'My Boy William' is the first song on Hope Is Just A State Of Mind. The song takes a strong curve or two. From a seconds long silence with some water falling, to a vocal intro before a single acoustic guitar comes in. After 1 minute the song really starts and we're in hey-ho territory. Followers of Mumford & Sons was my quick assessment. The way the guitar is played, very rhythmically on the lower/deeper strings is a great start, but the former was a reason to stop listening. Well, almost, as I never know for sure. See the latest of Of Monsters & Man, for example. An electric guitar solo changes the mood a little and weird things start happening. Almost in Talking Heads style. The mood goes down again and someone's toddler joins the song. "William, was it really nothing"?, no, this boy William inspired.
My inbox regularly receives an email asking whether I'm planning to publish a review on a specific album. Sometimes the answer is yes, sometimes it is no. No review if I do not like the album. Why waste valuable time on something I do not like?, is one of the ways to continue a blog like this. Only once I received an answer saying "You are really missing something", after I answered no. O.k., I thought, let's give it another chance and form an opinion.
After listening for a few times it becomes clear that Little Comets is not your average hey-ho band. It certainly has outward signs of it, but then the madness creeps in upsetting the apple cart in no little way. The link to Talking Heads isn't such a strange one. A more modern influence is probably Vampire Weekend, although I'm not very knowledgeable here, as I never got used to its music. That African sort of guitar playing and rhythms can be found in a somewhat watered down version on Hope Is Just A State Of Mind. Paul Simon's 'Graceland' even comes to mind in a song like 'Formula'. An indie version of 'Graceland' but undeniably present. When in 'Salt' the band does an Alt-J, a nice Alt-J, certainly, my judgement becomes a bit firmer again.
Reading up on the band I find that this is the band's third album after 'In Search Of Elusive Little Comets' (2011) and 'Life Is Elsewhere' (2012). After this it became somewhat quiet around the band. Two EPs followed in 2014 before this year Hope Is Just A State Of Mind was released. Singer guitarist Robert Coles, his brother Michael, lead guitar, backing vocals and bass player Matt Hall are a trio since their drummer left. Stemming from the Newcastle, U.K. region, singer Coles has a familiar accent, that shines through every once in a while, for the fans of Paul Smith.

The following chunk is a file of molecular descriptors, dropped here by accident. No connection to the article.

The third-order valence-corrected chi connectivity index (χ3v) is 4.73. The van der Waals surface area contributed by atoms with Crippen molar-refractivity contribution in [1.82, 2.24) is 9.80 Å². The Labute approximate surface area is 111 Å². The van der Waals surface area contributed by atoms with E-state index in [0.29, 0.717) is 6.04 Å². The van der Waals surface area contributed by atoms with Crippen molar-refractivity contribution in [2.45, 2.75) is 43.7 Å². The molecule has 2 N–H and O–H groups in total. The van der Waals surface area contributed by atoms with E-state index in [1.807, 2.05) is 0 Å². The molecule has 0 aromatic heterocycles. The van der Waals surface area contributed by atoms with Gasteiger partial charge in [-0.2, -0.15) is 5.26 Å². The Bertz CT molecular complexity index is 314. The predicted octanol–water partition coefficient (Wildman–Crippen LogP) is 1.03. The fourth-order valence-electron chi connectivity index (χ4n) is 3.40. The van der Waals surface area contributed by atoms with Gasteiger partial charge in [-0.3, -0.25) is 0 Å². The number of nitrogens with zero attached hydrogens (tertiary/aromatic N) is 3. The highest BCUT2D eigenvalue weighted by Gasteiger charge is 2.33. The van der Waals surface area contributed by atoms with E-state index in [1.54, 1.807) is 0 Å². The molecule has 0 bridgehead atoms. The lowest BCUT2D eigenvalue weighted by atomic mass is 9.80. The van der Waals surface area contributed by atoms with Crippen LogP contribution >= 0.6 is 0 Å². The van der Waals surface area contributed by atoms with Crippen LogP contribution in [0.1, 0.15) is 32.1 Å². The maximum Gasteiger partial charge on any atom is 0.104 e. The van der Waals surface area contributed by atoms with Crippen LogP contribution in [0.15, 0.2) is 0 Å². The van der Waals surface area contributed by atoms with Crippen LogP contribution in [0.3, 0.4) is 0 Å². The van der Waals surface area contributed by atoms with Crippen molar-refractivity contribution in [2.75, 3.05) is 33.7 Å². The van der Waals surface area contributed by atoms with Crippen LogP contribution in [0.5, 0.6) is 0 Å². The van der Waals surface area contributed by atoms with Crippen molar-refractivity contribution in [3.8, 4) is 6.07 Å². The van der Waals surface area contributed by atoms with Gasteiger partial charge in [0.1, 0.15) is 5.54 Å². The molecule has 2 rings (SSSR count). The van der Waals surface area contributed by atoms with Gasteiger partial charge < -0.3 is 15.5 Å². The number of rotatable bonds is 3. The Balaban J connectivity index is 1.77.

Quality wise I'm still being shaken around a bit when listening to the album. What is very clear is that Little Comets doesn't have that much with hey-ho as I thought at first. It's more in the upbeat singing than in the music itself. Perhaps they have in the past, I do not know, that being the reason for the first song as a bridge to its new identity? Indie rock is what this band is about. The longer the album is on its way, the better I'm enjoying myself. 'Fundamental Little Things' and 'Don't Fool Yourself' are fun indie rock songs. Not unique, but the songs have a swing and make a point.
The final song is a different beast. The title is ton of pretensions, 'The Blur, The Line and The Thickest Of Onions'? Please, what kind of title is that? The song itself is just as difficult, hidden away at the end of the album.
Hope Is Just A State Of Mind is far from a bad album. I know that much by now. That I keep having my doubts is because I wonder what the album adds to what went before. Too much sounds are overly familiar, in the singing, the playing and songwriting itself. Little Comets at this point in time are followers, of several different musical streams even. At the same time this band knows how to write a decent song. At times even surprises. Let's hope that it is a matter of time before they find their own voice, while keeping up their level of proficiency.
You can listen to 'Effetism' here:
or buy on Bol.Com